I present for your inspection the following quote:
In the Confederate Army blacks were intergated with the Southern troops. In the union army blacks were segragated into seperate units. What do you think this tells us about race and the union?
Well, don’t just sit there, mouth agape. Answer the man. 🙂
Today I introduce a new feature at Crossroads: “Keeping It Honest.” The title (which may be subject to change) is adapted from a feature on Anderson Cooper’s show on CNN, although I’ve replaced the “them” with “it.” I’m still toying around with other labels.
This week, we look at a quote from Ed Bearss, who served as Chief Historian of the National Park Service from 1981 to 1994. The following statement is often attributed to him:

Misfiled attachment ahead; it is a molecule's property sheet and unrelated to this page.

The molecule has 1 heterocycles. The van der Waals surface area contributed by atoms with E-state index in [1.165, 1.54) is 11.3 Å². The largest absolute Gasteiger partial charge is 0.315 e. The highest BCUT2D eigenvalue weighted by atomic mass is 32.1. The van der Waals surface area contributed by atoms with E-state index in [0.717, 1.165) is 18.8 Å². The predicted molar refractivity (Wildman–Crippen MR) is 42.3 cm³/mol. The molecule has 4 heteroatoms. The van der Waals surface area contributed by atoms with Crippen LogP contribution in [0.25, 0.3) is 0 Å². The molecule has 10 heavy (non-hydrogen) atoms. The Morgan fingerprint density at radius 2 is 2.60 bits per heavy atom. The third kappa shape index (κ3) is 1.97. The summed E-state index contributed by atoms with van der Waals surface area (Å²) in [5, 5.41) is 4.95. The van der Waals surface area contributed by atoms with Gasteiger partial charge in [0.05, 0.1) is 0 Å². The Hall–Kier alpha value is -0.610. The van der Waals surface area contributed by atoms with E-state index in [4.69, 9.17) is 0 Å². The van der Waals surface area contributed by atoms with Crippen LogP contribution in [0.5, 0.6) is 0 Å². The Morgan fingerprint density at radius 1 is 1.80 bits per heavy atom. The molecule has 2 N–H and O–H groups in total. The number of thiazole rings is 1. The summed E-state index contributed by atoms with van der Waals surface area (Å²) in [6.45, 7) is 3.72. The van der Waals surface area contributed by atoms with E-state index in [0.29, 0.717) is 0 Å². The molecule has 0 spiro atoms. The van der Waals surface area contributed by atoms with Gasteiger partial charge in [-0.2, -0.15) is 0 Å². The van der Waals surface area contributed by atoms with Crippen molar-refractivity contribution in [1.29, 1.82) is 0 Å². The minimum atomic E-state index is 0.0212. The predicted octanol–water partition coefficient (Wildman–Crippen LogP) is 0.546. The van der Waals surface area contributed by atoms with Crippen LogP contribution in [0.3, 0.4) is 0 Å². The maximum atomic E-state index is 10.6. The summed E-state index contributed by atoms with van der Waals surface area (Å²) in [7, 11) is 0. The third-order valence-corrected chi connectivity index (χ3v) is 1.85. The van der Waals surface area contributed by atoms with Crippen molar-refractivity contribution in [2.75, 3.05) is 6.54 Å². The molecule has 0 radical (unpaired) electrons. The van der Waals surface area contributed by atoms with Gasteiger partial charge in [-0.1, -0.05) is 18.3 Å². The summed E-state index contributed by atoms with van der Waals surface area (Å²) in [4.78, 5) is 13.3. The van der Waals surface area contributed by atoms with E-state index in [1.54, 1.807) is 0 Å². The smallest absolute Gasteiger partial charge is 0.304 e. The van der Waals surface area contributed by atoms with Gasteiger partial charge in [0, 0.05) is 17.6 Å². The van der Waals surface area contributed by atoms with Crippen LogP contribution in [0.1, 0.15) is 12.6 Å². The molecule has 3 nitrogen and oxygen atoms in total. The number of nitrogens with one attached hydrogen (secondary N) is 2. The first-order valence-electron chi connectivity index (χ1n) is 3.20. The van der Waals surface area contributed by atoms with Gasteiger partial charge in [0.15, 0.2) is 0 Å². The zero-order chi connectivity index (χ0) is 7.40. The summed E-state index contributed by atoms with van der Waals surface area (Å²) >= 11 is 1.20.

I don’t want to call it a conspiracy to ignore the role of Blacks both above and below the Mason-Dixon line, but it was definitely a tendency that began around 1910.
I found this carefully-crafted post well worth reading. Then again, that was last week, right? In light of this article, one wonders what all the fuss was about, right? Note that the National Archives answered some questions, just not the ones asked here.